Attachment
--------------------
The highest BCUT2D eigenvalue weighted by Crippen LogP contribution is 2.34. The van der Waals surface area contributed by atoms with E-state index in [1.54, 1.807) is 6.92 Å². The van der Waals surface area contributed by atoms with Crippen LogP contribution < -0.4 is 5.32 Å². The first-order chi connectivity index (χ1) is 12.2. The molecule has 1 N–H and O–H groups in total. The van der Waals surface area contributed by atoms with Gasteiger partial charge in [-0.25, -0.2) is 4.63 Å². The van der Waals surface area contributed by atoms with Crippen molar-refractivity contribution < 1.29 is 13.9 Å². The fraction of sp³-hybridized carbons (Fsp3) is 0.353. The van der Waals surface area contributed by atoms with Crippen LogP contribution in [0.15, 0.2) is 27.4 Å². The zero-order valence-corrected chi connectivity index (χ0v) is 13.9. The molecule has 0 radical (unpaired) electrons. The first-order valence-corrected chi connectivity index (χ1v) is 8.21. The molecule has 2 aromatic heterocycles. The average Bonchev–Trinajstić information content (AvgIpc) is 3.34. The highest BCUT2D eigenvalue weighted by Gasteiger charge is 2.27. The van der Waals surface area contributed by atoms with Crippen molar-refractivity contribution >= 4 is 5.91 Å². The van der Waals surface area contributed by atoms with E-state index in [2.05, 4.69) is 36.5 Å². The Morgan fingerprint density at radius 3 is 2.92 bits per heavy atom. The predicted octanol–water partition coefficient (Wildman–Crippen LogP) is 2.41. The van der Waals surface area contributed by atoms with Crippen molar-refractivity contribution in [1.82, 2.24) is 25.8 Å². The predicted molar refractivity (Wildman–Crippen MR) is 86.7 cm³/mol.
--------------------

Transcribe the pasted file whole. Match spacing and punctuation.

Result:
The highest BCUT2D eigenvalue weighted by Crippen LogP contribution is 2.34. The van der Waals surface area contributed by atoms with E-state index in [1.54, 1.807) is 6.92 Å². The van der Waals surface area contributed by atoms with Crippen LogP contribution < -0.4 is 5.32 Å². The first-order chi connectivity index (χ1) is 12.2. The molecule has 1 N–H and O–H groups in total. The van der Waals surface area contributed by atoms with Gasteiger partial charge in [-0.25, -0.2) is 4.63 Å². The van der Waals surface area contributed by atoms with Crippen molar-refractivity contribution < 1.29 is 13.9 Å². The fraction of sp³-hybridized carbons (Fsp3) is 0.353. The van der Waals surface area contributed by atoms with Crippen LogP contribution in [0.15, 0.2) is 27.4 Å². The zero-order valence-corrected chi connectivity index (χ0v) is 13.9. The molecule has 0 radical (unpaired) electrons. The first-order valence-corrected chi connectivity index (χ1v) is 8.21. The molecule has 2 aromatic heterocycles. The average Bonchev–Trinajstić information content (AvgIpc) is 3.34. The highest BCUT2D eigenvalue weighted by Gasteiger charge is 2.27. The van der Waals surface area contributed by atoms with Crippen molar-refractivity contribution >= 4 is 5.91 Å². The van der Waals surface area contributed by atoms with E-state index in [2.05, 4.69) is 36.5 Å². The Morgan fingerprint density at radius 3 is 2.92 bits per heavy atom. The predicted octanol–water partition coefficient (Wildman–Crippen LogP) is 2.41. The van der Waals surface area contributed by atoms with Crippen molar-refractivity contribution in [1.82, 2.24) is 25.8 Å². The predicted molar refractivity (Wildman–Crippen MR) is 86.7 cm³/mol.